A buffed-out Bryson DeChambeau shoved Colonial in a locker on Thursday
Darren Carroll for Golf Digest
It was welcomed as a farce. That was the consensus among golf fans, media and yes, fellow players, at Bryson DeChambeau’s physical transformation last fall. DeChambeau’s eccentric ways have always been susceptible to ridicule in the conservative sport, and his zeal only intensifies the derision. Amusement grew as DeChambeau did the same into 2020, and when Bryson made his first post-lockdown appearance on Thursday looking very much like a man who shunned Netflix for a Bowflex, Twitter—tough crowd, that Twitter—turned the sport’s Re-Opening Day into a field day against DeChambeau. (That DeChambeau’s social account released a 15-minute video featuring a "Rocky IV" workout montage before he teed off didn’t help.)
Only, by the end of his first round at Colonial Country Club, those social slights were silenced, in their stead an unspoken realization: The fear that all we have done is awaken a sleeping giant and fill him with a terrible resolve.
A buffed-out DeChambeau is near the top of the Charles Schwab Challenge leaderboard, shoving Colonial into a locker with a five-under 65.
“Yeah, it was awesome. It’s great to be back,” DeChambeau said Thursday. “I’m excited to be back, and shooting five under is nice. That’s never a bad thing. Really didn't know what to expect today to be honest, and very excited to get out with a five under off the bat.”
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It was a performance fueled by might. Bryson’s newfound power allowed him to cut Colonial’s notoriously tight quarters, acting as a cheat button of sorts and a sight that, had he not died 23 years earlier, would have sent Ben Hogan to his grave.
When he wasn’t flying it over trees, DeChambeau settled for flying past competitors. His playing partner Dustin Johnson—who has finished no lower than sixth on tour in driving distance since 2008—averaged 302.7 yards off the tee Thursday ... a mere 40 yards shorter than DeChambeau (345.4 yards, to be exact). DeChambeau picked up two strokes against the field off the tee, best among the morning wave.
Fact is, DeChambeau was disappointed that he couldn’t fully utilize his strength against Colonial, one of the shorter tracks on tour.
“There's only a couple holes I can use it, No. 11 and No. 1, and No. 2 really,” DeChambeau said, begrudgingly.
Should Thursday’s show feel like a surprise, well, you’re forgiven. It’s been a busy few months. But in this time of uncertainty, DeChambeau's success is far from surprising.
What went mostly unsaid this season was that DeChambeau’s get-big-to-win strategy was working. When golf went into its pandemic-induced sabbatical at the Players Championship, DeChambeau had four top fives in seven starts on the year and ranked first on tour in distance and third in strokes gained/off-the-tee. He added over 19 yards (321.3) to his average drive.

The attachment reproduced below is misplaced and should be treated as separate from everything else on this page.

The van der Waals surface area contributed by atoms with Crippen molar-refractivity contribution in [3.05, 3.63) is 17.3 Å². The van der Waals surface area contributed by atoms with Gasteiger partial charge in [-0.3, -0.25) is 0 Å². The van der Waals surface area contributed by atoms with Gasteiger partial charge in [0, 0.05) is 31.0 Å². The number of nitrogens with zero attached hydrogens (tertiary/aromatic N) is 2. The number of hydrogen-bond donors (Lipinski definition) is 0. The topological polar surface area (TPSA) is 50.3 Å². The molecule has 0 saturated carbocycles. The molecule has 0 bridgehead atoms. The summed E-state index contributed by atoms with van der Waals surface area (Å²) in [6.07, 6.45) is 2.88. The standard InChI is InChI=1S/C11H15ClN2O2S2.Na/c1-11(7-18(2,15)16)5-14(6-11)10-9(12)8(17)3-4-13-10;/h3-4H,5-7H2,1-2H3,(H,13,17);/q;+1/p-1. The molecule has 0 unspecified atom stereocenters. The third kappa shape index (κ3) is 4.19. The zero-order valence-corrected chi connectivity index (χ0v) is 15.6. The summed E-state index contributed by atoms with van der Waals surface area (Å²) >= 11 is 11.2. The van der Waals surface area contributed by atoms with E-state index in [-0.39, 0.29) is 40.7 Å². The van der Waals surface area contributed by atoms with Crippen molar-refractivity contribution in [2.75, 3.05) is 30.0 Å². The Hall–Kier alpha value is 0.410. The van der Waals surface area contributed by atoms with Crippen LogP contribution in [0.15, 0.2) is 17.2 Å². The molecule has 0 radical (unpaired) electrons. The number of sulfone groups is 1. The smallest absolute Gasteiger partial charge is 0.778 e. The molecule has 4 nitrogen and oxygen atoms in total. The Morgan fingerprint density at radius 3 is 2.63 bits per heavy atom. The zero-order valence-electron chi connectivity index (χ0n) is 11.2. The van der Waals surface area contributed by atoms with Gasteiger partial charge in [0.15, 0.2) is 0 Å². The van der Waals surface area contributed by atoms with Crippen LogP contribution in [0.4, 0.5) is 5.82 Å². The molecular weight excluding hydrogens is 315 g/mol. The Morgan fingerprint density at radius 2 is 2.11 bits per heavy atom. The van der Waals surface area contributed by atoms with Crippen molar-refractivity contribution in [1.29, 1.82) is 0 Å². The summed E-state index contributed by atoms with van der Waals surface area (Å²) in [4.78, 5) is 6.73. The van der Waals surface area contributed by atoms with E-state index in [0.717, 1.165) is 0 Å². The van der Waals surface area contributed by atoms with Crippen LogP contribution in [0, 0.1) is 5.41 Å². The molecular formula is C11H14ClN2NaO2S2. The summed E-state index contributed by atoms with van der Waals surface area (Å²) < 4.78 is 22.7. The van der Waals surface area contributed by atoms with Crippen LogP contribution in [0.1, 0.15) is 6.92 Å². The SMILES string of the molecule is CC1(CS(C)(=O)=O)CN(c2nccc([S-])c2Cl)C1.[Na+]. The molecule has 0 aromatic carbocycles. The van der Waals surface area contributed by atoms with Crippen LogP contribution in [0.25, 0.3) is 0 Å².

“It has been pretty cool to see. I was really playing well before COVID arrived,” DeChambeau told Golf Digest in May.
Darren Carroll for Golf Digest
What spurred DeChambeau’s journey into the gym is simple. Despite winning six times in an 18-month span and ranking as high as No. 5 in the OWGR, DeChambeau felt he was falling behind bombers like Koepka, McIlroy and Thomas. It wasn’t just their distance; it was that they seemingly had wedges in their hand with every approach.
“Stokes gained has proved to be a big statistic for me,” DeChambeau told us. “I believe having shorter clubs into longer holes will provide me a significant advantage.”
DeChambeau said he doesn’t have a target weight, and it shows. Since we last saw him at TPC Sawgrass, the former U.S. Amateur and NCAA champion has doubled-down on his metamorphosis, gaining an extra 20 pounds in the past three months, focusing on speed training to increase ball speed. The distance, the lbs. are not so much ambitions as they are elements of a process.
“Just want to continue to improve and be the best that I can be,” DeChambeau told us. “Going to see what my body can tolerate.”
The question is, will golf tolerate him?
Sure, as we have seen with Brooks Koepka and Rory McIlroy and Tiger Woods, weight training remains a taboo in some sectors of the golf world. DeChambeau’s unconventionality—the one-length clubs, his pursuit of the scientific and analytical, dabbling in stippling—also paint a target. Moreover, DeChambeau’s gusto and earnestness can be confused as vanity. (Again, the training montage did no favors.)
But golf has forever complained about the lack of individuality in its sport. Here comes Bryson with a colorful, disparate manner, and he’s considered divisive for it. That spirit, that independence ... isn’t that what the game wants?
For his part, DeChambeau pays the criticism no heed. “I have really enjoyed the journey to get to this point,” DeChambeau told Golf Digest. “I am going to continue to work hard and see where it takes me.”
Of course, prosperity can do a number on aversion, and the box scores don’t lie: Bryson’s gains aren’t confined to the gym. Nine months into the experiment, the “Mad Scientist” doesn’t seem so mad after all.